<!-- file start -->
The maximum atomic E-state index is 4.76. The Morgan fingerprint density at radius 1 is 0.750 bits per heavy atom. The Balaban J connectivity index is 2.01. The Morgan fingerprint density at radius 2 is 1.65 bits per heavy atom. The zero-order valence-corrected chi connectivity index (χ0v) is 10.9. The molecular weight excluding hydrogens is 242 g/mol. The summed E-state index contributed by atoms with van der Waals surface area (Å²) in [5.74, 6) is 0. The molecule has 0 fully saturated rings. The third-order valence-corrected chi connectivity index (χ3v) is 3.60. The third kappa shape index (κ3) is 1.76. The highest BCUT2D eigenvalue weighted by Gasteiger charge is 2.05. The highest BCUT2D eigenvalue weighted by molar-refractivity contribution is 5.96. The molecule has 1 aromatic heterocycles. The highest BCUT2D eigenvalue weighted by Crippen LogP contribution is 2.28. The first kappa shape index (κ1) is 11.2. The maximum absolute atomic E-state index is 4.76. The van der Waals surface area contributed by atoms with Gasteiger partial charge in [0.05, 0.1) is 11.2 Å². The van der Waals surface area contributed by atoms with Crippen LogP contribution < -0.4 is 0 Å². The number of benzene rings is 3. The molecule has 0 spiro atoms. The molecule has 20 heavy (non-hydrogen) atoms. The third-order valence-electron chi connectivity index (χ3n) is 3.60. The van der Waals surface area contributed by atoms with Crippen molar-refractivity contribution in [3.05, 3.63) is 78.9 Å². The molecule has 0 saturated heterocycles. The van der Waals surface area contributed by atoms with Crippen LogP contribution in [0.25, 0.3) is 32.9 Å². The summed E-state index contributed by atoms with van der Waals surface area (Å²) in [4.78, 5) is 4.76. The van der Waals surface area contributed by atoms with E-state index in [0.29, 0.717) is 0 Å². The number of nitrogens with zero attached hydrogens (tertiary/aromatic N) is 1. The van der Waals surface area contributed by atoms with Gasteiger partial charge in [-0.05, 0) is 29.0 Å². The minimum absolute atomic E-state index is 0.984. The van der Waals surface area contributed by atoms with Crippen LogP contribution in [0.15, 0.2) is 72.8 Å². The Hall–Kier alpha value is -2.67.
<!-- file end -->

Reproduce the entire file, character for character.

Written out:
The maximum atomic E-state index is 4.76. The Morgan fingerprint density at radius 1 is 0.750 bits per heavy atom. The Balaban J connectivity index is 2.01. The Morgan fingerprint density at radius 2 is 1.65 bits per heavy atom. The zero-order valence-corrected chi connectivity index (χ0v) is 10.9. The molecular weight excluding hydrogens is 242 g/mol. The summed E-state index contributed by atoms with van der Waals surface area (Å²) in [5.74, 6) is 0. The molecule has 0 fully saturated rings. The third-order valence-corrected chi connectivity index (χ3v) is 3.60. The third kappa shape index (κ3) is 1.76. The highest BCUT2D eigenvalue weighted by Gasteiger charge is 2.05. The highest BCUT2D eigenvalue weighted by molar-refractivity contribution is 5.96. The molecule has 1 aromatic heterocycles. The highest BCUT2D eigenvalue weighted by Crippen LogP contribution is 2.28. The first kappa shape index (κ1) is 11.2. The maximum absolute atomic E-state index is 4.76. The van der Waals surface area contributed by atoms with Gasteiger partial charge in [0.05, 0.1) is 11.2 Å². The van der Waals surface area contributed by atoms with Crippen LogP contribution < -0.4 is 0 Å². The number of benzene rings is 3. The molecule has 0 spiro atoms. The molecule has 20 heavy (non-hydrogen) atoms. The third-order valence-electron chi connectivity index (χ3n) is 3.60. The van der Waals surface area contributed by atoms with Crippen molar-refractivity contribution in [3.05, 3.63) is 78.9 Å². The molecule has 0 saturated heterocycles. The van der Waals surface area contributed by atoms with Crippen LogP contribution in [0.25, 0.3) is 32.9 Å². The summed E-state index contributed by atoms with van der Waals surface area (Å²) in [4.78, 5) is 4.76. The van der Waals surface area contributed by atoms with E-state index in [0.29, 0.717) is 0 Å². The number of nitrogens with zero attached hydrogens (tertiary/aromatic N) is 1. The van der Waals surface area contributed by atoms with Gasteiger partial charge in [-0.05, 0) is 29.0 Å². The minimum absolute atomic E-state index is 0.984. The van der Waals surface area contributed by atoms with Crippen LogP contribution in [0.15, 0.2) is 72.8 Å². The Hall–Kier alpha value is -2.67.